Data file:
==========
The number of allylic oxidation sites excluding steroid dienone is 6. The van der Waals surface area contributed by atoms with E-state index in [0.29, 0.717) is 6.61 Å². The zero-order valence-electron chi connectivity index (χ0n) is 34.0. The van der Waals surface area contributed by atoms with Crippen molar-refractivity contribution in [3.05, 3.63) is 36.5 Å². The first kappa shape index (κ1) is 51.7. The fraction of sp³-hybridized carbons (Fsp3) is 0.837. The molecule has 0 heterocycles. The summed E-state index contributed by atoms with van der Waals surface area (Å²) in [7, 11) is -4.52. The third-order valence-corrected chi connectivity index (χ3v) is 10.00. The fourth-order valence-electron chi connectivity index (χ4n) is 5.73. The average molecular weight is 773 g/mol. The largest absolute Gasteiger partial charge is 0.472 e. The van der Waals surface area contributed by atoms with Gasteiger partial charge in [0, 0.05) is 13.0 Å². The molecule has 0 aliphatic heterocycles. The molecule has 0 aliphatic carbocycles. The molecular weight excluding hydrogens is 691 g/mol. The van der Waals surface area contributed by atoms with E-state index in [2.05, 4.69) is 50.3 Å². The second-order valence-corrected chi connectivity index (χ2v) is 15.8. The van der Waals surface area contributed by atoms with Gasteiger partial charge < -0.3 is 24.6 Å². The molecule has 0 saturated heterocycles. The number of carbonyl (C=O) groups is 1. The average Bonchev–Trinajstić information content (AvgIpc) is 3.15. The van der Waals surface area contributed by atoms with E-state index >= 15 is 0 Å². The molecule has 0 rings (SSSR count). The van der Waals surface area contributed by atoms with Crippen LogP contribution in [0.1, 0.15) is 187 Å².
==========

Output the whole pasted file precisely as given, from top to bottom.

The number of allylic oxidation sites excluding steroid dienone is 6. The van der Waals surface area contributed by atoms with E-state index in [0.29, 0.717) is 6.61 Å². The zero-order valence-electron chi connectivity index (χ0n) is 34.0. The van der Waals surface area contributed by atoms with Crippen molar-refractivity contribution in [3.05, 3.63) is 36.5 Å². The first kappa shape index (κ1) is 51.7. The fraction of sp³-hybridized carbons (Fsp3) is 0.837. The molecule has 0 heterocycles. The summed E-state index contributed by atoms with van der Waals surface area (Å²) in [7, 11) is -4.52. The third-order valence-corrected chi connectivity index (χ3v) is 10.00. The fourth-order valence-electron chi connectivity index (χ4n) is 5.73. The average molecular weight is 773 g/mol. The largest absolute Gasteiger partial charge is 0.472 e. The van der Waals surface area contributed by atoms with Gasteiger partial charge in [0, 0.05) is 13.0 Å². The molecule has 0 aliphatic heterocycles. The molecule has 0 aliphatic carbocycles. The molecular weight excluding hydrogens is 691 g/mol. The van der Waals surface area contributed by atoms with E-state index in [2.05, 4.69) is 50.3 Å². The second-order valence-corrected chi connectivity index (χ2v) is 15.8. The van der Waals surface area contributed by atoms with Gasteiger partial charge < -0.3 is 24.6 Å². The molecule has 0 saturated heterocycles. The number of carbonyl (C=O) groups is 1. The average Bonchev–Trinajstić information content (AvgIpc) is 3.15. The van der Waals surface area contributed by atoms with E-state index >= 15 is 0 Å². The molecule has 0 rings (SSSR count). The van der Waals surface area contributed by atoms with Crippen LogP contribution in [0.1, 0.15) is 187 Å².